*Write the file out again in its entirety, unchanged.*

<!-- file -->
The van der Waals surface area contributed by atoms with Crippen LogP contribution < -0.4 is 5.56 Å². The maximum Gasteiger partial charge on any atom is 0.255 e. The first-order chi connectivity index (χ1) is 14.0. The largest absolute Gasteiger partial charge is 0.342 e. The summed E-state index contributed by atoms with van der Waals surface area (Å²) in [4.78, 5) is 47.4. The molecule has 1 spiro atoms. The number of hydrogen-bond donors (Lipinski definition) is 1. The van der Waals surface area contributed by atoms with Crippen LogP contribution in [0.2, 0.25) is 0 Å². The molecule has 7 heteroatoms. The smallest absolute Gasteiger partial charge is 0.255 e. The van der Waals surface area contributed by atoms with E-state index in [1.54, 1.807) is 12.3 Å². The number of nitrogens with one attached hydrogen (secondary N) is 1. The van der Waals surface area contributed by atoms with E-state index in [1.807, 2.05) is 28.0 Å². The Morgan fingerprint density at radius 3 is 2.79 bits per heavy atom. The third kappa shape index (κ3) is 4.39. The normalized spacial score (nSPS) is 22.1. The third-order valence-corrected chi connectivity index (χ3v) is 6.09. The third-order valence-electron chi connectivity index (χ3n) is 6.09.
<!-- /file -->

The van der Waals surface area contributed by atoms with Crippen LogP contribution < -0.4 is 5.56 Å². The maximum Gasteiger partial charge on any atom is 0.255 e. The first-order chi connectivity index (χ1) is 14.0. The largest absolute Gasteiger partial charge is 0.342 e. The summed E-state index contributed by atoms with van der Waals surface area (Å²) in [4.78, 5) is 47.4. The molecule has 1 spiro atoms. The number of hydrogen-bond donors (Lipinski definition) is 1. The van der Waals surface area contributed by atoms with Crippen LogP contribution in [0.2, 0.25) is 0 Å². The molecule has 7 heteroatoms. The smallest absolute Gasteiger partial charge is 0.255 e. The van der Waals surface area contributed by atoms with E-state index in [1.54, 1.807) is 12.3 Å². The number of nitrogens with one attached hydrogen (secondary N) is 1. The van der Waals surface area contributed by atoms with E-state index in [1.807, 2.05) is 28.0 Å². The Morgan fingerprint density at radius 3 is 2.79 bits per heavy atom. The third kappa shape index (κ3) is 4.39. The normalized spacial score (nSPS) is 22.1. The third-order valence-corrected chi connectivity index (χ3v) is 6.09. The third-order valence-electron chi connectivity index (χ3n) is 6.09.